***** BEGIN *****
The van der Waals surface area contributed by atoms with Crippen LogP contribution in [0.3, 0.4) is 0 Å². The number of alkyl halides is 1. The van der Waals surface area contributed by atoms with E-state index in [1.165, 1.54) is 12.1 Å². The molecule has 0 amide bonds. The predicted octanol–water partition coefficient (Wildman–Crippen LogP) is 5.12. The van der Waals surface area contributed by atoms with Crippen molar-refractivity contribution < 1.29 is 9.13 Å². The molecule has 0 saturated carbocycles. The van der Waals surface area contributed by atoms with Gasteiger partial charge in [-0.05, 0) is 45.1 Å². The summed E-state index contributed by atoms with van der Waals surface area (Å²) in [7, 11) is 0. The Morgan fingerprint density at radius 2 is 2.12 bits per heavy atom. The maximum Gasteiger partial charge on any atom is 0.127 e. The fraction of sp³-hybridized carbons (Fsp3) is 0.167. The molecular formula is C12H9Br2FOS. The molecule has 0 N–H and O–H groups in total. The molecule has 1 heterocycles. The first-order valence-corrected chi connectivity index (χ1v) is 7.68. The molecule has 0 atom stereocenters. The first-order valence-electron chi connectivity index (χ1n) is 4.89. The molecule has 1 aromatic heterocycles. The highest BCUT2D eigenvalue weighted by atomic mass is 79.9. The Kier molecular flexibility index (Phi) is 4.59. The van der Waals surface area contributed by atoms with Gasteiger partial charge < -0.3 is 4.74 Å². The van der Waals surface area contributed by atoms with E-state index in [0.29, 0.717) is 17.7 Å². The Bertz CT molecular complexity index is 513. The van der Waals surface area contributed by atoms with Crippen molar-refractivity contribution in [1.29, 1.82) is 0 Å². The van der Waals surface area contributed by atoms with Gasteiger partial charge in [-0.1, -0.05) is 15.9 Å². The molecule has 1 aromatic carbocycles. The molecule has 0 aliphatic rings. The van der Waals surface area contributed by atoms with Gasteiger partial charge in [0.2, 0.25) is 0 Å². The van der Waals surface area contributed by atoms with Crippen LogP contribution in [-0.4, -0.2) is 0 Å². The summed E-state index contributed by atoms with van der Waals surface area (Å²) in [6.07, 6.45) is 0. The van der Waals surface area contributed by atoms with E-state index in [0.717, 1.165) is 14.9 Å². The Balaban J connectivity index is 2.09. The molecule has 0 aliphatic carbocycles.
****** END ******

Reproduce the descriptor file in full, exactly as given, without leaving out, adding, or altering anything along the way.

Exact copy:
The van der Waals surface area contributed by atoms with Crippen LogP contribution in [0.3, 0.4) is 0 Å². The number of alkyl halides is 1. The van der Waals surface area contributed by atoms with E-state index in [1.165, 1.54) is 12.1 Å². The molecule has 0 amide bonds. The predicted octanol–water partition coefficient (Wildman–Crippen LogP) is 5.12. The van der Waals surface area contributed by atoms with Crippen molar-refractivity contribution < 1.29 is 9.13 Å². The molecule has 0 saturated carbocycles. The van der Waals surface area contributed by atoms with Gasteiger partial charge in [-0.05, 0) is 45.1 Å². The summed E-state index contributed by atoms with van der Waals surface area (Å²) in [7, 11) is 0. The Morgan fingerprint density at radius 2 is 2.12 bits per heavy atom. The maximum Gasteiger partial charge on any atom is 0.127 e. The fraction of sp³-hybridized carbons (Fsp3) is 0.167. The molecular formula is C12H9Br2FOS. The molecule has 0 N–H and O–H groups in total. The molecule has 1 heterocycles. The first-order valence-corrected chi connectivity index (χ1v) is 7.68. The molecule has 0 atom stereocenters. The first-order valence-electron chi connectivity index (χ1n) is 4.89. The molecule has 1 aromatic heterocycles. The highest BCUT2D eigenvalue weighted by atomic mass is 79.9. The Kier molecular flexibility index (Phi) is 4.59. The van der Waals surface area contributed by atoms with Gasteiger partial charge < -0.3 is 4.74 Å². The van der Waals surface area contributed by atoms with E-state index in [0.29, 0.717) is 17.7 Å². The Bertz CT molecular complexity index is 513. The van der Waals surface area contributed by atoms with Crippen molar-refractivity contribution in [1.29, 1.82) is 0 Å². The van der Waals surface area contributed by atoms with Gasteiger partial charge in [-0.1, -0.05) is 15.9 Å². The molecule has 1 aromatic carbocycles. The molecule has 0 aliphatic rings. The van der Waals surface area contributed by atoms with Gasteiger partial charge in [0.2, 0.25) is 0 Å². The van der Waals surface area contributed by atoms with Crippen LogP contribution in [-0.4, -0.2) is 0 Å². The summed E-state index contributed by atoms with van der Waals surface area (Å²) in [6.07, 6.45) is 0. The van der Waals surface area contributed by atoms with E-state index in [0.717, 1.165) is 14.9 Å². The Balaban J connectivity index is 2.09. The molecule has 0 aliphatic carbocycles.